Chula Vista Mayor Cox Cleared of Conflict of Interest by FPPC

Chula Vista Mayor Greg Cox was cleared Monday of any wrongdoing in failing to disclose a $2.2-million commercial real estate loan from Home Federal Savings on his 1985 and 1986 financial statements.

The state Fair Political Practices Commission notified Cox in June that he should have disclosed the loan and told him the transaction was under review by the watchdog agency for possible violations of the state Political Reform Act.

The Times reported that Cox failed to disclose the loan on his financial statements and that he cast favorable votes on two large housing developments in Chula Vista that were co-developed by Home Federal. According to the articles, Cox was initially turned down by Home Federal but appealed to Kim Fletcher, chairman of Home Federal, and eventually got the loan approved.

Cox subsequently amended his 1987 statement of financial interest in April to include the loan. After amending his financial statement, Cox abstained on about 10 City Council votes that involved Home Federal projects.

No Conflict of Interest

On Monday, Cox was notified in a brief letter from the commission that its review concluded that he did not violate conflict-of-interest laws by voting on Home Federal projects after receiving the loan. In addition, the FPPC said that Cox's reporting of the loan, though tardy, was proper.

"We note that you have appropriately amended the specified statements of economic interest. Furthermore, on the basis of evidence presently before us, we are unable to conclude that the Home Federal loan was made other than in the ordinary course of business and on terms available to the public without regard for official status," said the commission letter, which was two paragraphs long.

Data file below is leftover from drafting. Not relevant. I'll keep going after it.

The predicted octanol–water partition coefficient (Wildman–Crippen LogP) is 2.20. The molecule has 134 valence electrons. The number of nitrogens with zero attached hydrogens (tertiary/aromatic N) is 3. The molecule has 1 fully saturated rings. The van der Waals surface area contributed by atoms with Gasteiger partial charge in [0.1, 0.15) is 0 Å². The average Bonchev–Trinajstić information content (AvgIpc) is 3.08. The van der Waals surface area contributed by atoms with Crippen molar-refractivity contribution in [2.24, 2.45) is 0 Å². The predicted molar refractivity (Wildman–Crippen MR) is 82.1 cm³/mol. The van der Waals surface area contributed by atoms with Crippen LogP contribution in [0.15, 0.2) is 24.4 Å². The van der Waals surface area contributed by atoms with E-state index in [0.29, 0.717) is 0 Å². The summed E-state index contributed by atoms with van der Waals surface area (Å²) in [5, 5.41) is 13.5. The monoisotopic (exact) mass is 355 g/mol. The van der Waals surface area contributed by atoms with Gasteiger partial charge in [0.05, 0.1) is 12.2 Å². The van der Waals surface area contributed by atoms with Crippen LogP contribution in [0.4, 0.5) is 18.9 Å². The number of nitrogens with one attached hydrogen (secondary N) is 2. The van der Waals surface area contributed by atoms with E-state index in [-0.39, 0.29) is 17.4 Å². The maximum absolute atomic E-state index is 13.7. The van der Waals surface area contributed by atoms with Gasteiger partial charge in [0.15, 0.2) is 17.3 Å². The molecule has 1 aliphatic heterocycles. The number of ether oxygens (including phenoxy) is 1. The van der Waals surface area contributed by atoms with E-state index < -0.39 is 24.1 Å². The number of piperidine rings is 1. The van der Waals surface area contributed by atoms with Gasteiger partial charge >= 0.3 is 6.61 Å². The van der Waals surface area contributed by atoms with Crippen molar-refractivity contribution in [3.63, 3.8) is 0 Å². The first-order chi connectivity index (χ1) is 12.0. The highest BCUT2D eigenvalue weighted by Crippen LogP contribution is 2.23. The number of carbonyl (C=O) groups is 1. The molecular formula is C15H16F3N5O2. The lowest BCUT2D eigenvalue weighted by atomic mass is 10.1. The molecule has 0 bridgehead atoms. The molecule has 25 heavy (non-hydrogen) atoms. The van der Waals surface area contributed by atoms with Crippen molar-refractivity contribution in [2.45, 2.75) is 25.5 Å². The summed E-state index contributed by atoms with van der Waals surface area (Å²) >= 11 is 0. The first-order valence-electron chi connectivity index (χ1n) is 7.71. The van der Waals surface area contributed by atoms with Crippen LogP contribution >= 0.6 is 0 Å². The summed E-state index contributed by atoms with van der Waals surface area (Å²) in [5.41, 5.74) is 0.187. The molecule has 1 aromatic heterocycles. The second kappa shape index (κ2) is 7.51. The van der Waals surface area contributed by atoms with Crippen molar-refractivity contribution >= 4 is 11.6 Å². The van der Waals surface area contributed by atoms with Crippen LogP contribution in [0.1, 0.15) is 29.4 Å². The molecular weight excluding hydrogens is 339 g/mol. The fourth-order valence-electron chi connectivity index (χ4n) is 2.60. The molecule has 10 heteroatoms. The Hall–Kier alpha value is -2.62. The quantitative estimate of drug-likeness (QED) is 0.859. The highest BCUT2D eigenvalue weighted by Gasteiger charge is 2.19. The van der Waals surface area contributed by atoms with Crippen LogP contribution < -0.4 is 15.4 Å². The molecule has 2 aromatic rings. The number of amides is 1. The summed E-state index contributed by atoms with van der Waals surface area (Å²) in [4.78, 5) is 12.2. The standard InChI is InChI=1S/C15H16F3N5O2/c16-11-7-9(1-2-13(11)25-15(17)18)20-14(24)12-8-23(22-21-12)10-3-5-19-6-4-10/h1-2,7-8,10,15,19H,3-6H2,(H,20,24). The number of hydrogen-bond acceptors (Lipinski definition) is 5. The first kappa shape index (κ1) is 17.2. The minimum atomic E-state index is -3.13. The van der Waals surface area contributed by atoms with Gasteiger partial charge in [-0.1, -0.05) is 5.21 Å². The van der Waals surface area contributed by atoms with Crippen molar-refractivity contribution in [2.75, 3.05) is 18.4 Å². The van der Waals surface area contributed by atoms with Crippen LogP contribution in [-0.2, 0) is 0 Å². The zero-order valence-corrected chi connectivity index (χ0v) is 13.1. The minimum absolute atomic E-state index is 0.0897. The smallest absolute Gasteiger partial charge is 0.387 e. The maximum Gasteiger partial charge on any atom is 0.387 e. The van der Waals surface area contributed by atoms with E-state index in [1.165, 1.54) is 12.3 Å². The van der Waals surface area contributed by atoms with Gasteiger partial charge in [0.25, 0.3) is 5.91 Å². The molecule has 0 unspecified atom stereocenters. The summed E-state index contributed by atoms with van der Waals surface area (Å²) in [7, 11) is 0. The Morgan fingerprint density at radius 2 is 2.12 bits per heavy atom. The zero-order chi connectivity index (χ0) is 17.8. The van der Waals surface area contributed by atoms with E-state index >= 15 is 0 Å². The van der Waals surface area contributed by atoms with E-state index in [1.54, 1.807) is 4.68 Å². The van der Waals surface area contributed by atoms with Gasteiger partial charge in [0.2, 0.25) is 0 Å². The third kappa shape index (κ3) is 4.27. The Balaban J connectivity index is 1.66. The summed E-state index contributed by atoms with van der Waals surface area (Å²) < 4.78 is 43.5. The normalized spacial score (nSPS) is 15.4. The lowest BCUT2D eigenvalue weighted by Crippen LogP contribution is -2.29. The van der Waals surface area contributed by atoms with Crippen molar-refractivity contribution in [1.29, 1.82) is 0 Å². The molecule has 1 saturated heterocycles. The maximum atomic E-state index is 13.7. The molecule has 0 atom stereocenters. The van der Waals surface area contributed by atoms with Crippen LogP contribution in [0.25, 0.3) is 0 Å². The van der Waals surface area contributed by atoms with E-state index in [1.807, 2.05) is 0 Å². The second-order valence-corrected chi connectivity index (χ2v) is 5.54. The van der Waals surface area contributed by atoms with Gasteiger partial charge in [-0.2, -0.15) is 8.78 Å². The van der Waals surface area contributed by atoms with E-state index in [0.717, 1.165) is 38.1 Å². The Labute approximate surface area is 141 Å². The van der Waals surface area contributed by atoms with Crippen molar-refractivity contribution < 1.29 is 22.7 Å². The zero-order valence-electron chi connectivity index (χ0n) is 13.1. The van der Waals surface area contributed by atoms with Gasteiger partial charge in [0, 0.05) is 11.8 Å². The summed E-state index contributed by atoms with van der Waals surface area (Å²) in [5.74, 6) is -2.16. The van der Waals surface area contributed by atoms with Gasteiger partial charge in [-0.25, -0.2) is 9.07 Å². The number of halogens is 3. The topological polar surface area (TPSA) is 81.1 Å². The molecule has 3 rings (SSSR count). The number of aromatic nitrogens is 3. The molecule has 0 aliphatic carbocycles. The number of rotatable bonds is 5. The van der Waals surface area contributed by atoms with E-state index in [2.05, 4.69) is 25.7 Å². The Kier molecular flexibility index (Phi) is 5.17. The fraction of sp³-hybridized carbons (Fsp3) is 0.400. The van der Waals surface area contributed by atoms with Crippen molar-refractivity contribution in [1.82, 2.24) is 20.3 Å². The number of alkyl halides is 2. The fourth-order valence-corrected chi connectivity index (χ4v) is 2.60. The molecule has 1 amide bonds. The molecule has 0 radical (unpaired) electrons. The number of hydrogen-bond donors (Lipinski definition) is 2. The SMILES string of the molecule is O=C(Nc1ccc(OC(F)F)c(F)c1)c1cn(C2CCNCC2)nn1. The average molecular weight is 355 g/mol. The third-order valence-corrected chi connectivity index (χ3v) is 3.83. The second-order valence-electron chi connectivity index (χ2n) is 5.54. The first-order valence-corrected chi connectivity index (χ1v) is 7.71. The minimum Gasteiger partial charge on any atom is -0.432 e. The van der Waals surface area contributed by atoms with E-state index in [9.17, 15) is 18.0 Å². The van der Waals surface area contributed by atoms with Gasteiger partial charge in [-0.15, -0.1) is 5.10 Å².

Cox was unavailable to comment on the FPPC's ruling, a secretary said Monday. In June, Cox insisted that he did nothing illegal because he neither sought nor received preferential treatment from Home Federal in obtaining a market-rate loan. His votes in favor of Home Federal on development matters in Chula Vista were not influenced by the loan, Cox said.

Chula Vista City Atty. Tom Harron supported Cox and said that his review of the loan revealed no conflict of interest on the mayor's part. "As long as this is a market rate loan, he can participate in (council) decisions," Harron said in a June statement.

Initially, Cox was turned down by three lenders--Great American First Savings Bank, Coast Federal Savings and Home Federal--before he asked Fletcher to intervene on his behalf and resubmitted the loan application to Home Federal's loan committee.

Cox used the loan to refinance a troubled Texas apartment investment. Home Federal foreclosed on the loan in July, less than 18 months after approving it.

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